• Many Glacier Hotel at Glacier National Park, Montana

    DSC Workflows

Definitions - C

CAP - Capital Asset Plan

Capital Asset Plan (CAP)
A Capital Asset Plan is prepared at the beginning of Predesign for all capital construction projects over $2.0 mil. The CAP establishes:

  1. Project schedule
  2. Funding expenditure schedule tied to specific funds
  3. Project performance measures
  4. Outlines contracting and procurement for construction contracting
  5. Measures achievements against the original baselines
  6. Proposes corrective actions for a project that shows deviation from the schedule, funding, or performance baseline

CAPs are updated on a quarterly basis. Projects exceeding $10 million in construction require capital asset plans that are submitted to Department of Interior (DOI) and Office of Managerial Budget (OMB) for approval.

Capital Funds
Funding dedicated to new projects or projects to expand the capacity of the transportation system, including freeway widening, rail extensions, transit station improvements, new bicycle and pedestrian lanes.

Capital Improvement
The construction, installation, or assembly of a new facility, or the alteration, expansion, or extension of an existing facility to accommodate a change of function or unmet programmatic needs.

Capital Planning and Investment Control (CPIC)
A structured, performance-based, integrated approach to managing the risks and returns of capital assets for a given mission. The CPIC process provides for the annual cycle of selection, and a continuous control, life cycle management, and evaluation of IT and construction investments. The process is focused on the effective use of investment resources to carry out the Department's mission.

Categorical Exclusion (CE)
Documentation that actions have no measurable or significant adverse environmental impacts and for which no exceptional circumstances exist and that meet agency requirements as defined for categorical exclusions outlined in DO-12.

CBA - Choosing by Advantage

CDs - Construction Documents

CE - Categorical Exclusion

Centerline
For a two-lane highway the centerline is the middle of the traveled way, and for a divided highway the centerline may be the center of the median. For a divided highway with independent roadways, each roadway has its own centerline.

Central Federal Lands Highway Division (CFLHD)
Information can be found at the following website: http://www.cflhd.gov/.

CEQ - Council on Environmental Quality

CERCLA - Comprehensive Environmental Response, Compensation, and Liability Act of 1980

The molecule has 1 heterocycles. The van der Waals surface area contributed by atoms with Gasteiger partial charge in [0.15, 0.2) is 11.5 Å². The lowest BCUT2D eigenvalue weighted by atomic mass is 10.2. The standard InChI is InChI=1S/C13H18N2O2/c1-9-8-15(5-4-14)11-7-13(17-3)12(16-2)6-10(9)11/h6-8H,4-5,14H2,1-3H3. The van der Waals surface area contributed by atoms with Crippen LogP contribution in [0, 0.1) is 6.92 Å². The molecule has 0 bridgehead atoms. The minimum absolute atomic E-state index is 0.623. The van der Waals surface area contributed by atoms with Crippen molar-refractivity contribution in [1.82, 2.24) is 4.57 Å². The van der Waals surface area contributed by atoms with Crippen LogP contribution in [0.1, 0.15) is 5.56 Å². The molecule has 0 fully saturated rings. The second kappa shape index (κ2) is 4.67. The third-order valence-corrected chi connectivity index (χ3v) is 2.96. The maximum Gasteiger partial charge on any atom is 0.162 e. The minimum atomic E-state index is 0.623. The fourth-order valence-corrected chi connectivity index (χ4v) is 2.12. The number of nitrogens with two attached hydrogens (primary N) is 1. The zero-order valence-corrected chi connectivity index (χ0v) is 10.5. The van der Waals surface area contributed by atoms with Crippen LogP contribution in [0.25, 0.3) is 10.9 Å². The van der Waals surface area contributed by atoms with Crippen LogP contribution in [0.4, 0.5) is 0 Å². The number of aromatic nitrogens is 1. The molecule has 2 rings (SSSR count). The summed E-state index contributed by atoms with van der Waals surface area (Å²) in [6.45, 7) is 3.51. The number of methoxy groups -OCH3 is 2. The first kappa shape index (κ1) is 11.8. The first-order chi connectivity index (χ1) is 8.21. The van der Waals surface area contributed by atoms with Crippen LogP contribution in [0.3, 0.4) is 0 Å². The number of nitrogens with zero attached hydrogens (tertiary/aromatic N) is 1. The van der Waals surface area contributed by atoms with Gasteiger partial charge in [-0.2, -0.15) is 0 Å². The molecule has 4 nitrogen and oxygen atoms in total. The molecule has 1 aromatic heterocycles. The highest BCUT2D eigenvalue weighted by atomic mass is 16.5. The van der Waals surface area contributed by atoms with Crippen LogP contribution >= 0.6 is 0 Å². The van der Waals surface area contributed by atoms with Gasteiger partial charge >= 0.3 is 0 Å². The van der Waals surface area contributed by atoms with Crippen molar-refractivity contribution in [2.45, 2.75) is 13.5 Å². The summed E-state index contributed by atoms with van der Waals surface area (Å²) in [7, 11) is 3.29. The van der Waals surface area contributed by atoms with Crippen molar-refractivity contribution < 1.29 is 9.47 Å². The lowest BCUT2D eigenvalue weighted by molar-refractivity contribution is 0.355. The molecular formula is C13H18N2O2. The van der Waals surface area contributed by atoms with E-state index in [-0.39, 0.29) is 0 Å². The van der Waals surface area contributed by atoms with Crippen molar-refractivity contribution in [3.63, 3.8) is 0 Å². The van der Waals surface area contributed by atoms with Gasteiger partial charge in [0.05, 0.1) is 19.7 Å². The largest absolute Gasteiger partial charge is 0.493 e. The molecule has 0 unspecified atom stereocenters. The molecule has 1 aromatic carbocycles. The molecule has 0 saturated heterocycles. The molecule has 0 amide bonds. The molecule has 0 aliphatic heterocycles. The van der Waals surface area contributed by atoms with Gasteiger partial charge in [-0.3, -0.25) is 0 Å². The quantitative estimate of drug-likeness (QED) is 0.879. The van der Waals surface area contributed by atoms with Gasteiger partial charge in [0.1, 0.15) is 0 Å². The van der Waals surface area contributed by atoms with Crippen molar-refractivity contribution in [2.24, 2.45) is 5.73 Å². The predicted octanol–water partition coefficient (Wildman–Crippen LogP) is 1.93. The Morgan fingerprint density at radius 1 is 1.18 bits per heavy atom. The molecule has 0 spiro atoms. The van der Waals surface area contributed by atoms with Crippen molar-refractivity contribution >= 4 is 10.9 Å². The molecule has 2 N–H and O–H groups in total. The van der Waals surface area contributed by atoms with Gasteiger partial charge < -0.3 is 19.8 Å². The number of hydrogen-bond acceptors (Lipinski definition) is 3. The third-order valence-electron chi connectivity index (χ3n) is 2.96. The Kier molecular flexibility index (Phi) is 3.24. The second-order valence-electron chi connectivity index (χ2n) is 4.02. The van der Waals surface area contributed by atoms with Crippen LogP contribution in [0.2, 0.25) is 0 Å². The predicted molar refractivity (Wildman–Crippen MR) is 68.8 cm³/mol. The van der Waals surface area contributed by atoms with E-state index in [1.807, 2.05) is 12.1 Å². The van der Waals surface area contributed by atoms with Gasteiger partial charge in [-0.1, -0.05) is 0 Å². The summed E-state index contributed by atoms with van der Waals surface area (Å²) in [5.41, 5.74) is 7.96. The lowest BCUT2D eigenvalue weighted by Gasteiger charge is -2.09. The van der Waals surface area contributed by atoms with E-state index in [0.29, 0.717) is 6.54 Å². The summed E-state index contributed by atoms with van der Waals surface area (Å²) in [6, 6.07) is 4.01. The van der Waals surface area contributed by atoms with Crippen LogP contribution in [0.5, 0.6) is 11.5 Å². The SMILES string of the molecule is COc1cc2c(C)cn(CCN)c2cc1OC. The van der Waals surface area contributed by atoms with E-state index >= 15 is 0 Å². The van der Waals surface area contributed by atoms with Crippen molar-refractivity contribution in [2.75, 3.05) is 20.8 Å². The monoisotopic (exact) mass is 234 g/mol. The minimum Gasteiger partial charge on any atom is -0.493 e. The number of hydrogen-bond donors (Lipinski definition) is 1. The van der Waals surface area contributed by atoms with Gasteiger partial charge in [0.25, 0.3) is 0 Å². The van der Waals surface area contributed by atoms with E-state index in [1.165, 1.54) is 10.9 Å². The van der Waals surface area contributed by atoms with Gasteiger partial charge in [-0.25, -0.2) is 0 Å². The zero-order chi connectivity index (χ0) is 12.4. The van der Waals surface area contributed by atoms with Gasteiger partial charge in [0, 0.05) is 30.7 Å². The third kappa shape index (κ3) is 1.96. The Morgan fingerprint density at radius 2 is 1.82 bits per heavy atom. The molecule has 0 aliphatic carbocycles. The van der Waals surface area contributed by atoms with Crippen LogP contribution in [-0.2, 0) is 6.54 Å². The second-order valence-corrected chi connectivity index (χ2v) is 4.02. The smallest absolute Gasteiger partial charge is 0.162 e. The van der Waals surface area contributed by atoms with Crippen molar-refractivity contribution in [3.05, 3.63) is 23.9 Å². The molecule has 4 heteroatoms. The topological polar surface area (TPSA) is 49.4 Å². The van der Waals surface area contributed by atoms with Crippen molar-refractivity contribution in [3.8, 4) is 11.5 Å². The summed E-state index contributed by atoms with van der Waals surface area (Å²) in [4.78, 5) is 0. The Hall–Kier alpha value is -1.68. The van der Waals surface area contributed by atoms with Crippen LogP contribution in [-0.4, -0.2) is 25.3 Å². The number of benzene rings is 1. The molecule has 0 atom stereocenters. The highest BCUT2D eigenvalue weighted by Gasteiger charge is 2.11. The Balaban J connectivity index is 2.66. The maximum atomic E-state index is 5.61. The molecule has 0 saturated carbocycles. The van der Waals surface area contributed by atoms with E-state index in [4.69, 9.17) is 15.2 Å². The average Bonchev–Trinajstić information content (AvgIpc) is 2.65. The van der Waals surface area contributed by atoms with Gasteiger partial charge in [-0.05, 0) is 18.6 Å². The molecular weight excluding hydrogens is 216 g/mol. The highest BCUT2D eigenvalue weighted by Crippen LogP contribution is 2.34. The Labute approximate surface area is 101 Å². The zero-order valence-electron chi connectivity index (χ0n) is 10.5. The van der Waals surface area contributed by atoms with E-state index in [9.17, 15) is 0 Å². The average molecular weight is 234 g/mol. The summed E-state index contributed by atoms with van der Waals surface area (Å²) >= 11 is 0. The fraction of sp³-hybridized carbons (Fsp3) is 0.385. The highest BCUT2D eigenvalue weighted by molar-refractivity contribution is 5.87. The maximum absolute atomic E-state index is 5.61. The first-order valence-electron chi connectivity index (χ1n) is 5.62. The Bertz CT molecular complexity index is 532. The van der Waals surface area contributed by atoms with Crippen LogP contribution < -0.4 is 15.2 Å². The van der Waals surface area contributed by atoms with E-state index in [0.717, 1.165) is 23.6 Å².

CFLHD - Central Federal Lands Highway Division

CFR - Code of Federal Regulations

Channel Stabilization
Protections of open channels from excessive erosion and scour by channel lining.

Character-Defining Feature
A prominent or distinctive aspect, quality, or characteristic of a historic property that contributes significantly to its physical character. Structures, objects, vegetation, spatial relationships, views, furnishings, decorative details, and materials may be such features.

Excerpt from Secretary of Interior Standards for Rehabilitation and Guidelines for Rehabilitation:

Guidance for the treatment Rehabilitation begins with recommendations to identify the form and detailing of those architectural materials and features that are important in defining the building's historic character and which must be retained in order to preserve that character. Therefore, guidance on identifying, retaining, and preserving character-defining features is always given first. The character of a historic building may be defined by the form and detailing of exterior materials, such as masonry, wood, and metal; exterior features, such as roofs, porches, and windows; interior materials, such as plaster and paint; and interior features, such as moldings and stairways, room configuration and spatial relationships, as well as structural and mechanical systems.

Charette
A focused, short-term workshop engaging diverse disciplines and interest in an effort to explore a range of design opportunities and solutions. The ideas are expressed graphically and supported by text.

Choosing by Advantage (CBA)
A selection and ranking process used by NPS that is based on the relative advantages and costs of the each project in accomplishing service-wide goals and objectives.

Chronology of Development and Use (Historic Structure Report)
The physical construction, modification, and use of the structure is summarized. The narrative should be based on historical documentation with corroboration from first-hand observation and materials analysis.

Claim
A written demand or written assertion by one of the contracting parties seeking, as a matter of right, the payment of money in a sum certain, the adjustment or interpretation of contract terms, or other relief arising under or relating to the contract. A claim arising under a contract, unlike a claim relating to that contract, is a claim that can be resolved under a contract clause that provides for the relief sought by the claimant. However, a written demand or written assertion by the contractor seeking the payment of money exceeding $100,000 is not a claim under the Contract Disputes Act of 1978 until certified as required by the Act and the FAR. A voucher, invoice, or other routine request for payment that is not in dispute when submitted is not a claim. The submission may be converted to a claim, by written notice to the Contracting Officer, if it is disputed either as to liability or amount or is not acted upon in a reasonable time. (FAR 33.201)